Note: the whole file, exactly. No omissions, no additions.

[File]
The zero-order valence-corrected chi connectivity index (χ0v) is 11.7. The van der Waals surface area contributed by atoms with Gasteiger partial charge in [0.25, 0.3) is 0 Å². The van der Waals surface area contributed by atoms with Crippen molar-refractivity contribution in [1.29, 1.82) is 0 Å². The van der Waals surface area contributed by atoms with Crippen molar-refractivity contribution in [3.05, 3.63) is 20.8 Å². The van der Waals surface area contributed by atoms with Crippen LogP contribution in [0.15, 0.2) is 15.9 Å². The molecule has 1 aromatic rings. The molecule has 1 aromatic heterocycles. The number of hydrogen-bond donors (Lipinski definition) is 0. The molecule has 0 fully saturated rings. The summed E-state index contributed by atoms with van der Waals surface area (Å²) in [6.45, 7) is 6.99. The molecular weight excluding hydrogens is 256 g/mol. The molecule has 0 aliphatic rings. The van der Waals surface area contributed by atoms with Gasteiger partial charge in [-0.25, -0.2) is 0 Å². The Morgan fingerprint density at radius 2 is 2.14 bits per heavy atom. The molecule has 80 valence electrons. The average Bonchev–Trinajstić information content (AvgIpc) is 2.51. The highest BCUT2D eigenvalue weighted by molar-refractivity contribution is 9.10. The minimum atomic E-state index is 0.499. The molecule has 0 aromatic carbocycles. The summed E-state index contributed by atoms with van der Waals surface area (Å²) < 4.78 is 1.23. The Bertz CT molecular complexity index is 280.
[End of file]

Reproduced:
The zero-order valence-corrected chi connectivity index (χ0v) is 11.7. The van der Waals surface area contributed by atoms with Gasteiger partial charge in [0.25, 0.3) is 0 Å². The van der Waals surface area contributed by atoms with Crippen molar-refractivity contribution in [1.29, 1.82) is 0 Å². The van der Waals surface area contributed by atoms with Crippen molar-refractivity contribution in [3.05, 3.63) is 20.8 Å². The van der Waals surface area contributed by atoms with Crippen LogP contribution in [0.15, 0.2) is 15.9 Å². The molecule has 1 aromatic rings. The molecule has 1 aromatic heterocycles. The number of hydrogen-bond donors (Lipinski definition) is 0. The molecule has 0 fully saturated rings. The summed E-state index contributed by atoms with van der Waals surface area (Å²) in [6.45, 7) is 6.99. The molecular weight excluding hydrogens is 256 g/mol. The molecule has 0 aliphatic rings. The van der Waals surface area contributed by atoms with Gasteiger partial charge in [-0.25, -0.2) is 0 Å². The Morgan fingerprint density at radius 2 is 2.14 bits per heavy atom. The molecule has 80 valence electrons. The average Bonchev–Trinajstić information content (AvgIpc) is 2.51. The highest BCUT2D eigenvalue weighted by molar-refractivity contribution is 9.10. The minimum atomic E-state index is 0.499. The molecule has 0 aromatic carbocycles. The summed E-state index contributed by atoms with van der Waals surface area (Å²) < 4.78 is 1.23. The Bertz CT molecular complexity index is 280.